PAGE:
Hi and welcome to day one in the #AtoZChallenge. I have been uncertain as to what topic to choose for my first post. Last year, I chose to use my letter A post as an opportunity to introduce my topic. Today, I’m doing something similar. My topic this year is creative self-discovery and self-expression. A question that’s always been on my mind though, is: “Am I even an artist?”
When I joined some groups for creatives and artists on Facebook, I initially wasn’t sure whether they would be for just visual artists like those using paint or drawing as their primary medium. I mean, even “mixed-media” art usually includes some aspect of visual art. Thankfully, the members of most groups have been able to reassure me that, as a polymer clay hobbyist, I am more than welcome.
Then comes the question of quality. I mean, does my work have to meet certain standards to be considered art. I am still in many ways a beginner and, in all of the creative pursuits I have made, never got beyond that level, if I even got beyond the level of a 3-year-old.
Then I am reminded of Julia Cameron’s words in The Artist’s Way that you need to be a bad artist before you can be a good artist. In other words, no-one really is naturally good at art. She in fact seems to go as far as to say everyone has the ability to be creative within them.
The thing is, I am both rather impatient and perfectionistic. This combination means I feel easily discouraged by negative feedback on my first attempts at something creative. I really want to skip the “bad artist” phase and, especially when I know other people move on from that stage more quickly than I do, I feel disappointed in myself.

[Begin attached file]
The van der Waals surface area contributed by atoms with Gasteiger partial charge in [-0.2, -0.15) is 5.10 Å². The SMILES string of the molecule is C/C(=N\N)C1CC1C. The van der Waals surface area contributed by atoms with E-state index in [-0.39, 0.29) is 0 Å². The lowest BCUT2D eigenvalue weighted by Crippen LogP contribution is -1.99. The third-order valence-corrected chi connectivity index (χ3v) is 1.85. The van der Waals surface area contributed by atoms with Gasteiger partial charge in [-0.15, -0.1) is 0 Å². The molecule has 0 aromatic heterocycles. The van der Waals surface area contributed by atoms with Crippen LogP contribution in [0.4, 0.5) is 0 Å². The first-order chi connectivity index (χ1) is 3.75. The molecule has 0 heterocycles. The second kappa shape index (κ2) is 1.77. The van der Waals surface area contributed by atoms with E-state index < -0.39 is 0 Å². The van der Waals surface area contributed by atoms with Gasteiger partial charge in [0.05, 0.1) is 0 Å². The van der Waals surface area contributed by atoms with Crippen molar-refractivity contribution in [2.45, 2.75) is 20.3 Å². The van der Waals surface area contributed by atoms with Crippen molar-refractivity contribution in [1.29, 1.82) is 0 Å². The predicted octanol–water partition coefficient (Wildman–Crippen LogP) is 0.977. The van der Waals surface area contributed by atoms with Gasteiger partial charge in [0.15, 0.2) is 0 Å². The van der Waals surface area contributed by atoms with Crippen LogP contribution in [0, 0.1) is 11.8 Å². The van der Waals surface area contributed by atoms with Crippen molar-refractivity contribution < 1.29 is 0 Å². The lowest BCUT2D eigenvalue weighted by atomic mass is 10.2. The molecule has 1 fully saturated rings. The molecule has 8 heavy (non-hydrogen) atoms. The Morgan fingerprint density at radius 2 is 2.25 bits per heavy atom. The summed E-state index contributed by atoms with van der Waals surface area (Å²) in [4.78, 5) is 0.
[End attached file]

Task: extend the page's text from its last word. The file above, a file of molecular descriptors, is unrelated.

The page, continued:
That being said, I realize now there is a reason Julia Cameron says you shouldn’t show your Morning Pages to anyone and shouldn’t even reread them yourself until week eight of the program. Wanting to share your creativity too soon, may lead to negative feedback and this in turn may lead, as it has with me, to discouragement.
I am learning this as I start to explore macrame, first learning the knots quite well before I’ll even think of showing anything online. That way, I am still trying, might still fail, but the chances are less that I’ll make a fool out of myself on Facebook.
To get back to the question that sparked this post: yes, I am am artist, just like I am indeed a writer even though it’s been nearly seven years since that one little piece I got published in an anthology. And even if I had nothing published in print, I’d still be a writer. Similarly, just because I don’t sell my artistic creations, doesn’t mean I’m not an artist.